Rugged Woman Meets Ragged Mountain

January is brilliant.  To hike in January, even more so:  it is divine.

The sun gods smile down on the snowscape that surrounds me while the snow keenly winks back with a blue glint in its eye.  Vistas open as I round bends on the rolling trail and follow snowshoe tracks and paw prints.  On the way up, I walk carefully, choosing my steps with caution as the week’s thaw and freeze has left an icy path in its wake.  A lean and deft trail runner, Alaskan malamute leading the way, appears suddenly and breezes past as fluidly as a taut sailor keeling along wind and water.  I gather his grace in deep draughts.

My lungs expand and empty, expand and empty, expand and empty into the hush of the forest.  A surefooted rhythm emerges.

Snow owls are rumored, but not seen.  Only the creaks of tree limbs call across the mountain, as if aching for their missing leaves, save for the oaks and beeches – their dried and tawny remnants from last year won’t molt until spring buds release them.  It is myth that winter is barren and colorless, for as the angle of afternoon rays travels with haste across the brumal sky, silvery grays and mushroomy browns creep into craw and crevasse until the white all but disappears.

I climb a nearly two-story boulder, then chuckle at the metaphor.  In woods there are no edifices of note, nests and dams aside.  I glance down.  Lichen curls like paint chips on the oversized rock, or, I guess – it curls like lichen.  How long until I can truly see this wonderland?  How long until the mountaintop stops laughing at me?

I pick my way on slippery rocks across a half-frozen stream, watching the pellucid waters swirl under shallow sheets that soon crack and fall into a tumbling current.  On the far side, I crouch to peer at myriad architectures of ice and earth and wonder what universes are captured in these tiny crystal castles.  Who reigns in these miniature kingdoms?

Like meditating, January quiets the mind.  Thoughts slow.  The cold focuses attention, the eyes narrow in scope and see with eagle-eye precision.  A world, otherwise masked by the flurry and flutter of fertility, is revealed.

Now, I am aware of nose hairs and that soft spot in my right ankle.

I begin to remember…exactly why I came here.

Way Up In The Sky Little Lamb

THIS is why I moved here…

Today is the first day of real snow, not counting the light dusting yesterday, which was gone by noon.  The thickening white blanket alters both outer and inner landscapes.  Innocence, silence, beauty ~ all from one weather pattern, but Oh! What patterns!

While the falling flakes are enchanting, every December, heck even by the end of November, I grow to dread the songs and the merchandising and the consumerism and the forced cheer of it all.  As I venture out into Camden this afternoon, there is evidence of the holiday’s approach everywhere.  Signs for high school Christmas shows, makeshift roadside stands selling trees and wreaths, and farmhouses decked in multi-colored Santa scenes.  Dash away, dash away, dash away all!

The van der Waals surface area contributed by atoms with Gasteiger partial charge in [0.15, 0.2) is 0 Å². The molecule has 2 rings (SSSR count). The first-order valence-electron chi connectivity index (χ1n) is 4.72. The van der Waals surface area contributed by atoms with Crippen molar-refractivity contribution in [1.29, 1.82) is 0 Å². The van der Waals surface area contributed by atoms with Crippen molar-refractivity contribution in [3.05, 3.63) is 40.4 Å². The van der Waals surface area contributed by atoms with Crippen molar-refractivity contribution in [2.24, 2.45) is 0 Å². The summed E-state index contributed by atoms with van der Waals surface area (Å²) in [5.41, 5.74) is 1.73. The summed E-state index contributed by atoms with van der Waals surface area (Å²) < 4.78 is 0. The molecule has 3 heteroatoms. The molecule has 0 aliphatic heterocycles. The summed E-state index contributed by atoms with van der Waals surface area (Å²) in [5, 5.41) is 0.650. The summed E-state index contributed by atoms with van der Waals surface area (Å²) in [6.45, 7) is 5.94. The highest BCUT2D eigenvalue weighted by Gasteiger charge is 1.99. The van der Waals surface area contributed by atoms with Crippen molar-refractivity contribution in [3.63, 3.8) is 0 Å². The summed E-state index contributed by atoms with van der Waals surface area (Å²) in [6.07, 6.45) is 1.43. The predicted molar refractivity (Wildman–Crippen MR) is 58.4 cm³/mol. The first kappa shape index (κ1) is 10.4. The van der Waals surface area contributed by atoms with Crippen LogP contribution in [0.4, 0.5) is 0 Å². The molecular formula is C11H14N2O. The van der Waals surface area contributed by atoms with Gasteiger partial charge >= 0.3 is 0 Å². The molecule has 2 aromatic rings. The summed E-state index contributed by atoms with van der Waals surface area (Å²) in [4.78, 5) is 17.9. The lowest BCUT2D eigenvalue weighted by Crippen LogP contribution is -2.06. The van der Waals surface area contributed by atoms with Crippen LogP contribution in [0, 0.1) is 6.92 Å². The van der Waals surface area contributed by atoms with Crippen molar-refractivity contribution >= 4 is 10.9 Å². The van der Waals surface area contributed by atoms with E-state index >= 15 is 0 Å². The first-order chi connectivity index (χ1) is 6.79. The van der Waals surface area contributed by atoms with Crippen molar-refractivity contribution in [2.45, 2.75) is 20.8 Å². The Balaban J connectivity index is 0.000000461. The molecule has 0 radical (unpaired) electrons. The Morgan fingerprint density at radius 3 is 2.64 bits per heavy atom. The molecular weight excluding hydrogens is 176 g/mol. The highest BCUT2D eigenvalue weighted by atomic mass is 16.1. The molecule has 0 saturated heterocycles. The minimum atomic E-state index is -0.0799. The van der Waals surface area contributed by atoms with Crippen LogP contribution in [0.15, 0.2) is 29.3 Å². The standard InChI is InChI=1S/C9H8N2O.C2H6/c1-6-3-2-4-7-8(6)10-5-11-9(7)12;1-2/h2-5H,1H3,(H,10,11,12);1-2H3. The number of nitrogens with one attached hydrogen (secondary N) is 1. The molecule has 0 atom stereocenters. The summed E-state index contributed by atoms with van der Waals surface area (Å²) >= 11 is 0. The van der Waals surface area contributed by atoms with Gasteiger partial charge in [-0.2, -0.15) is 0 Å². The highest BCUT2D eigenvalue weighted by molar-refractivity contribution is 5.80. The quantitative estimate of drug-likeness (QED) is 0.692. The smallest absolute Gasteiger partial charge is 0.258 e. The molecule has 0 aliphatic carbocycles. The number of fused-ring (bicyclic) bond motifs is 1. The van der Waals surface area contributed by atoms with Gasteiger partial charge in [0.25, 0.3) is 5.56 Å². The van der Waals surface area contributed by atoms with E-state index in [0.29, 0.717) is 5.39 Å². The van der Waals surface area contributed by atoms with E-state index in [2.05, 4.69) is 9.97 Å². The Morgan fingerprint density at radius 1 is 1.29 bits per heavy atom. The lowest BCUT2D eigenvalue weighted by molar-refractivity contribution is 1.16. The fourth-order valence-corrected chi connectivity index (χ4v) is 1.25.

But my openness this year surprises me;  I am not the same old Grinch.  Instead, I am embracing all that the season is bringing.  The lights are magical.  I want to go see The Nutcracker.  All day I’ve been listening to “Let It Snow,” “Jingle Bell Rock,” and “It’s The Most Wonderful Time Of The Year,” on the local holiday music station.  And dancing along.

Is it because I specifically wanted to spend this winter in a wintry place and winter necessarily means the holiday season?  Or is it because life is slower here and I can set the pace, letting in the goodness and light of people and place?  Or have I just been hijacked by the solitude of writing?

The truest moment I have today is on that drive.  Bing Crosby’s bass-baritone slides into my car, into my ears.  “Do You Hear What I Hear” is on the radio, and though I know every word, it is the first time I’ve truly listened.  Each character comes to life:  the little lamb, the shepherd boy, the heralding King.  The growing momentum of sharing and grace is visceral.  The excitement of the shooting star and the fatherly roar of the sea escalates within.  Then, the full impact lands ~ the miracle birth of a child ~ for what birth is not miraculous?

Caressed by Mr. Crosby’s unparalleled voice, an all-too-familiar story is made to sound as fresh as the falling snow.   So deeply do I receive this song, my eyes suddenly spill over with warm tears.  Heartache I didn’t even know I felt is soothed as I am undone by the power of words and song and snow and goodness and light.

“Said the night wind to the little lamb
Do you see what I see
Way up in the sky little lamb
Do you see what I see
A star, a star
Dancing in the night
With a tail as big as a kite
With a tail as big as a kite

Said the little lamb to the shepherd boy
Do you hear what I hear
Ringing through the sky shepherd boy
Do you hear what I hear
A song, a song
High above the tree
With a voice as big as the sea
With a voice as big as the sea

Said the shepard boy to the mighty king
Do you know what I know
In your palace wall mighty king
Do you know what I know
A child, a child
Shivers in the cold
Let us bring him silver and gold
Let us bring him silver and gold

Said the king to the people everywhere
Listen to what I say
Pray for peace people everywhere
Listen to what I say
The child, the child
Sleeping in the night
He will bring us goodness and light
He will bring us goodness and light

The child, the child
Sleeping in the night
He will bring us goodness and light”

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